The record didn't matter. Putnam City North prepared last week for its game against Midwest City as if it was playing one of the state's legendary programs, not a one-win team.
And that preparation turned out big results — very quickly, thanks to Tae Moore's running ability.
The PC North senior running back exploded for four touchdowns and 161 yards on 11 carries in the first eight minutes of the game. Moore, 5-foot-5 and 164 pounds, added a receiving TD later and finished with 217 total yards to earn The Oklahoman's Player of the Week honor. The Panthers bombed Midwest City, 63-27.
“We practiced hard all week to get ready for a big game,” said Moore, who has rushed for 579 yards and eight touchdowns, with another 271 yards and three scores receiving. “They're Midwest City. We just did a good job with blocking, getting hands on their defense.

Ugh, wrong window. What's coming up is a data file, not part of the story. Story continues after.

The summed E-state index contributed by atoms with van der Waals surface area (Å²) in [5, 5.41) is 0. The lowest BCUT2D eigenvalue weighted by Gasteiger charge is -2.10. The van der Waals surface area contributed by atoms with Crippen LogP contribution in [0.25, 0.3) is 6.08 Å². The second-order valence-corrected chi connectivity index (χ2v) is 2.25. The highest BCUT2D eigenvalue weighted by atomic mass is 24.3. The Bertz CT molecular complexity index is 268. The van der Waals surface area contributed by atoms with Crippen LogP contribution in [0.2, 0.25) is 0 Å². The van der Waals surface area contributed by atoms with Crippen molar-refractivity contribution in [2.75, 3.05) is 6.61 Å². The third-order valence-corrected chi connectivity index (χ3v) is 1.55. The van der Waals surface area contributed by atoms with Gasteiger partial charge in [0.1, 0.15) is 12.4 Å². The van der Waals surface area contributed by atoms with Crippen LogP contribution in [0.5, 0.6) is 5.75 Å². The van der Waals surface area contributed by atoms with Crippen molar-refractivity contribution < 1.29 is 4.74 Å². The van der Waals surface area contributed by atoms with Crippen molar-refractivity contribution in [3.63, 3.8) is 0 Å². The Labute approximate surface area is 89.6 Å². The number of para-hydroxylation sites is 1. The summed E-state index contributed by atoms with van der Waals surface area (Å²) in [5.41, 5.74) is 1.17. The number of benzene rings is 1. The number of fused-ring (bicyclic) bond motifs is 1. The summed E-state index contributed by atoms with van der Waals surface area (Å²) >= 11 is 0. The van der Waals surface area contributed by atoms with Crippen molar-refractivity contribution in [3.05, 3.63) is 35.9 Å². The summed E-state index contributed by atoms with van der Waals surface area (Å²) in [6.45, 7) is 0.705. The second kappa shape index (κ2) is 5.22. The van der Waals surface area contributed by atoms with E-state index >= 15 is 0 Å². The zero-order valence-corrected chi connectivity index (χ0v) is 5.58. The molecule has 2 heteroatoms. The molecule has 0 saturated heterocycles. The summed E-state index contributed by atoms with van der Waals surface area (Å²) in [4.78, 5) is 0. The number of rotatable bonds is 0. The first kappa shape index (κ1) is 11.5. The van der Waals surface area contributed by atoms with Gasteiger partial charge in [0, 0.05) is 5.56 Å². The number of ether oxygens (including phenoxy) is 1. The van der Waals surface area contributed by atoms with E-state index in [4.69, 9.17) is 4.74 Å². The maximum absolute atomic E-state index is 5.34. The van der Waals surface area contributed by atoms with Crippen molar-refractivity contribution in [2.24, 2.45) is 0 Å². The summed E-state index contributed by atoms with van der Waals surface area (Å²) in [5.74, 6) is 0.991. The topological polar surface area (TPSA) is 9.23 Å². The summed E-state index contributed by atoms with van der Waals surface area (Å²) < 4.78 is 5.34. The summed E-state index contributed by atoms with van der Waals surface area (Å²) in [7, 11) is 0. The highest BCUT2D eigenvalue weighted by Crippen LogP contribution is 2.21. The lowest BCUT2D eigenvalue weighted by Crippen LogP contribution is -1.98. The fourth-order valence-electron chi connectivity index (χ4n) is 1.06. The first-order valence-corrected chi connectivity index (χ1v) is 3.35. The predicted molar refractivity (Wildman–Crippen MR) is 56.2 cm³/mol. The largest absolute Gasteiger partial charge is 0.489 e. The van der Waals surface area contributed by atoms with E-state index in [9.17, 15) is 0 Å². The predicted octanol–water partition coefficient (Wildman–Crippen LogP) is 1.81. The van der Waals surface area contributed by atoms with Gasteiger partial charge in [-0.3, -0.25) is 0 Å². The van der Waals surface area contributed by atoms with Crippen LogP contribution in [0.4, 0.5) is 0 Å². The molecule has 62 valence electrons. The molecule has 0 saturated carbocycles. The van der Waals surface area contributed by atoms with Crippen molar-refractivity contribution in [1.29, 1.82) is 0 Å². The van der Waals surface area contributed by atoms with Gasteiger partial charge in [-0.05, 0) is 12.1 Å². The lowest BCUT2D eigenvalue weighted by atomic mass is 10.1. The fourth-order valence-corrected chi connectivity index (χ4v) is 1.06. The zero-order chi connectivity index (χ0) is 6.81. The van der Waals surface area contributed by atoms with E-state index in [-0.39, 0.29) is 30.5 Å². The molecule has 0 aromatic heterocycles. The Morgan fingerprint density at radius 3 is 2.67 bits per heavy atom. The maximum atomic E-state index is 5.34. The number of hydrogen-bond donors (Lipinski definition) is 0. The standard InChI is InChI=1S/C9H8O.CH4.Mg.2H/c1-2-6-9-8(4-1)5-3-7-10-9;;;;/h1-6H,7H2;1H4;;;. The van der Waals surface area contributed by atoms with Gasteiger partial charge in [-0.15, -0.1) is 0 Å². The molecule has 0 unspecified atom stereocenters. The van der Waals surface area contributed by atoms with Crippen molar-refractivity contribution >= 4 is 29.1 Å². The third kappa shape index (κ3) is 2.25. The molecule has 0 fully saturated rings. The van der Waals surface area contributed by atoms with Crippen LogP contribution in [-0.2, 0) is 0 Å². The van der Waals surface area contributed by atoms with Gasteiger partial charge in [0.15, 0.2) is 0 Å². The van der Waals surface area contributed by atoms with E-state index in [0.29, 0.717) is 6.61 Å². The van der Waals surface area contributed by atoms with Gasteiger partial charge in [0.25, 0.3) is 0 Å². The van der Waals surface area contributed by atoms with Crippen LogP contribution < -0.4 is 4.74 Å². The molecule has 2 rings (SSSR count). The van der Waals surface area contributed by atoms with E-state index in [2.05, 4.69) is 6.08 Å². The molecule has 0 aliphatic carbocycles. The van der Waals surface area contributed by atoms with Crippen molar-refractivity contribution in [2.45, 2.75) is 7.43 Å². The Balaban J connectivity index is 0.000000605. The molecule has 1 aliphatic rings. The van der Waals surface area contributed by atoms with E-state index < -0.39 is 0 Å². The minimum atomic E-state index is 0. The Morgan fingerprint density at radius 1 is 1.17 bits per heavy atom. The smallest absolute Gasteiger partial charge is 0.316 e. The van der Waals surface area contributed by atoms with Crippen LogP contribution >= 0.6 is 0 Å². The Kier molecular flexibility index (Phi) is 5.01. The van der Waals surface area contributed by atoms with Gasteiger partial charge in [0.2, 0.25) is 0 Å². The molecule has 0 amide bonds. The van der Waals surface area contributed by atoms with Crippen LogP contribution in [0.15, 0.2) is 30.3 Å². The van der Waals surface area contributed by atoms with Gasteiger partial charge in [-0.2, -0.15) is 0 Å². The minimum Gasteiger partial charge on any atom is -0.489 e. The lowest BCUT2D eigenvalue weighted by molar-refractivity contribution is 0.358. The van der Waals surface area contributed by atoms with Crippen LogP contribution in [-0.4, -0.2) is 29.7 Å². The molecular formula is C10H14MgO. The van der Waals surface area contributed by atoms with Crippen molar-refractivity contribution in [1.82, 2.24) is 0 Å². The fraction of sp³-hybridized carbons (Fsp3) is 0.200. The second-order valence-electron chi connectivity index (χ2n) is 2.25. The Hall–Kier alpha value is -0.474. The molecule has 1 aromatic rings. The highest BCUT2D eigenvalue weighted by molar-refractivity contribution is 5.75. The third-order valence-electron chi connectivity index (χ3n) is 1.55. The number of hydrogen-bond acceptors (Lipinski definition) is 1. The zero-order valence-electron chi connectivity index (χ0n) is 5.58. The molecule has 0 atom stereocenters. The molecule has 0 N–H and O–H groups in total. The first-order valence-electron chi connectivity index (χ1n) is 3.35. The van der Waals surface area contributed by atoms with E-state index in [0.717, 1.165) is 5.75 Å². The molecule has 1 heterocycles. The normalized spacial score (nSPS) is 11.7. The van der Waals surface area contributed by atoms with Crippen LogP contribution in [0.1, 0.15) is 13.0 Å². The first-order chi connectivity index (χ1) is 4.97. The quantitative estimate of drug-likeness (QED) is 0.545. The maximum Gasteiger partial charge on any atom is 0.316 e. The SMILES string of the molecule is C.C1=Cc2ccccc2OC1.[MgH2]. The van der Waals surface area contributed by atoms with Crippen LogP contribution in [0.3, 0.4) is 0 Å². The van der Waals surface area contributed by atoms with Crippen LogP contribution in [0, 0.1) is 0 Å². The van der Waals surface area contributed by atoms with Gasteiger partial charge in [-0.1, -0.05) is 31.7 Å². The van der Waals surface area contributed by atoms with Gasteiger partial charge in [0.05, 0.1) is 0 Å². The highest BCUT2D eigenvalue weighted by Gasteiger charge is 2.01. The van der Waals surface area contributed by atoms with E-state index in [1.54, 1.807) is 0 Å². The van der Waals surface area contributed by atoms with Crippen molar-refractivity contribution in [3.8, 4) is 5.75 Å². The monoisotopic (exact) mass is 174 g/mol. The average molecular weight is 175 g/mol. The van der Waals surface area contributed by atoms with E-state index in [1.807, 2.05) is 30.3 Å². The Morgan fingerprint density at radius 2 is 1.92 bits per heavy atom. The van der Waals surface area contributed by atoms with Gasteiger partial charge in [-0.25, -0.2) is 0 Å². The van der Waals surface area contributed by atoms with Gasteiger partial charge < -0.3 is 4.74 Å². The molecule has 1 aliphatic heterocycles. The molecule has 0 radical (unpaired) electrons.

“The offensive line has been giving me big holes to run through. If it wasn't for them, I wouldn't be getting in the end zone.”
That offensive line, which had been considered a question mark because of its inexperience before the season, has continually improved, putting the Panthers in position to get back in the Class 6A playoffs after a two-year absence.
“We've had a couple injuries up there and some other kids have stepped up,” quarterback John Robert Simon said. “They're playing well and getting better each week.”
After Friday's win, coach Bob Wilson praised Simon's game management, primarily with some of his checks at the line of scrimmage last week, changing into plays that turned out to be more productive than the original calls would have been.
Friday's win was big for several reasons. PC North (4-2 overall, 2-1 District 6A-3) has already matched its win total of the last two seasons. The Panthers are close to assuring itself of a playoff spot with some winnable games ahead. PC North hosts U.S. Grant (1-5, 0-3) at 7 p.m. Thursday at Putnam City Stadium.
“We want to be the class that changes stuff around here. We want to be the class that gets us to the playoffs and ends this drought,” Moore said. “A lot of people don't believe in us, and we want to show them that we can do it.”